Corporate Responsibility and Sustainability - Risks & Rewards

Risks & Rewards – Corporate Responsibility & Sustainability Plans

Corporate Responsibility and Sustainability

More and more companies are starting to make their sustainability efforts public, many of which have even set goals for cleaning up their supply chains. This is certainly a response to the rising demand from consumers for more ethical and environmentally friendly products and it isn’t that new of a trend.  Every now and then we see a company get slammed in the media for some sort of exposure in their supply chain – Apple is a recent example with child labor.

This type of media exposure followed by corporate reaction is nothing new, but corporations publicly announcing plans to make their supply chains more ethical and more sustainable is becoming more frequent. A great example, Sea Delight recently made their plans for sustainable seafood public.

It makes good business sense for a company that sells seafood to buy its products from sustainable sources. Sea Delight, a leading frozen fish distributor, recently made its sustainable seafood policy public — and front and center — on its website.

Sea Delight partnered with FishWise, a sustainable seafood consultancy, to develop the policy. Moving forward, FishWise will collect data on the seafood Sea Delight procures and use the data to assess, monitor and create an evaluation framework.

The growing trend suggests that corporations are starting to see the value in sustainability.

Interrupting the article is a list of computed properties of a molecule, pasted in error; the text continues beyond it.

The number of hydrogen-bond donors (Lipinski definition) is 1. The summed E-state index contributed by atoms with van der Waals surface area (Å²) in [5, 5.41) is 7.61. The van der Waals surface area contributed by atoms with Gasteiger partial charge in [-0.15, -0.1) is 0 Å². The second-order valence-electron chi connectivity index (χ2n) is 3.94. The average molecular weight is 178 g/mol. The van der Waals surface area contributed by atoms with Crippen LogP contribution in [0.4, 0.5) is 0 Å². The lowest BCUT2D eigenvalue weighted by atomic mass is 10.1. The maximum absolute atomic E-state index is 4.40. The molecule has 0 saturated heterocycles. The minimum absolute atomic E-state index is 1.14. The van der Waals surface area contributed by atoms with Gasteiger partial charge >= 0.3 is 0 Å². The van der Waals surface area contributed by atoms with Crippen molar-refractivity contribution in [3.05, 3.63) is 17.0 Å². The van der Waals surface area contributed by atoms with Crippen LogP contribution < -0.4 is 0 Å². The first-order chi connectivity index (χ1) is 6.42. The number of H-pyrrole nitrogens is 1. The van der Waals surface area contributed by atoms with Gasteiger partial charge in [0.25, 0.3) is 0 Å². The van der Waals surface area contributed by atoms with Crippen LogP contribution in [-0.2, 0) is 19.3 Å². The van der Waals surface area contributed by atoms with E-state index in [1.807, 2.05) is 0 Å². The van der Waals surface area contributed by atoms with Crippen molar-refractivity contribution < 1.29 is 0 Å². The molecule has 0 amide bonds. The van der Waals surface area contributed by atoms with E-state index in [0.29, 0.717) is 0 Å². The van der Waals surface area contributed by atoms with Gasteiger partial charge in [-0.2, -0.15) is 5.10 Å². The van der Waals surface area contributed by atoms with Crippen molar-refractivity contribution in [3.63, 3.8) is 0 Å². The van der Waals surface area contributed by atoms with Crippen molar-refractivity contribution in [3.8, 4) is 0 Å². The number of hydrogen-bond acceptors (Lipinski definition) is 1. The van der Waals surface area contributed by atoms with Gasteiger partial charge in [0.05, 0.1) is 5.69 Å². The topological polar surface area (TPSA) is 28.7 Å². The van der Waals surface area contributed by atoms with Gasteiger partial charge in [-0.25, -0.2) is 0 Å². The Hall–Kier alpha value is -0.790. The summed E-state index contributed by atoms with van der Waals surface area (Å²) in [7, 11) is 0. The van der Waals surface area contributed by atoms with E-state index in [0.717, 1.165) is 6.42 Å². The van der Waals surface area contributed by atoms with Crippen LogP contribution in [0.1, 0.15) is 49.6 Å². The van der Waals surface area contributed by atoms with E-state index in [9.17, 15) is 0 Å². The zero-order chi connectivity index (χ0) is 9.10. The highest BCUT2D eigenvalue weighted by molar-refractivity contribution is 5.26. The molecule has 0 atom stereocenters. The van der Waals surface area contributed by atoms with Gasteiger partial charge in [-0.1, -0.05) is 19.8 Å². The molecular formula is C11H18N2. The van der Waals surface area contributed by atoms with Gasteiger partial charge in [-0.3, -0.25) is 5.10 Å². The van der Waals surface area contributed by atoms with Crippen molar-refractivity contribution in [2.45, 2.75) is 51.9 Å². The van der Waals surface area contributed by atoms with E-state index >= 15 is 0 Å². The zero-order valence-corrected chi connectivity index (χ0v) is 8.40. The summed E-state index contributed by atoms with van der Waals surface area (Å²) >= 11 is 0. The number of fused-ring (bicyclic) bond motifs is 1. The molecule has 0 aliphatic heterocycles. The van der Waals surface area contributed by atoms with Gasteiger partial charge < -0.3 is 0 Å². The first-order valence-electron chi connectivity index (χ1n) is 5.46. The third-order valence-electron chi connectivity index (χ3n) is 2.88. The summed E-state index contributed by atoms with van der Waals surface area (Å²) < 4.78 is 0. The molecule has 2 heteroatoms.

What are some of the risks and rewards for corporations making these bold public sustainability statements?


– Consumers are buying more sustainable products more often – See the evidence here.

– The public announcement of a sustainability plan is great exposure for a brand. Even the intent to make changes may be enough to make some consumers switch brands.

– Consumers value honesty and integrity – building trust among consumers will strengthen brand loyalty.

– Corporations will improve the longevity of their products by ensuring the resources necessary to build them will be around in the future.

– Corporations with transparent supply chains will be much less vulnerable to negative publicity because they aren’t trying to hide the bad practices of their suppliers.

– Environmental and social responsibility will trickle down through suppliers and producers which will drive competition to meet sustainability standards on all levels of the supply chain. The first movers of each industry will set examples for their competitors and will have the opportunity to become leaders within their industry.


– There is a good chance that the price of a company’s products will go up as a result of sourcing their materials sustainably, which is bound to discourage some consumers from purchasing.

– If a corporation doesn’t meet the goals they have set they will be seen as unaccountable and their brand will lose value. However, if they exceed their goals the result will be vice versa.

– Creating sustainability plans and rearranging supply chains to meet lofty goals is difficult and expensive. If it is done successfully companies will be stronger, but for most industries it is not a trivial task.

It’s apparent that many corporations have weighed these risks and rewards and are seeing the benefits of moving toward sustainability and making a public statement about it. It’s likely that the first movers in each industry will have an advantage over their competitors as sustainability becomes more and more important to consumers. Who will come out on top in this new race?

David Evans

I use my background in Environmental Studies, Geographic Information Systems (GIS), and Digital Marketing to explore solutions to the environmental and social issues my generation has been faced with.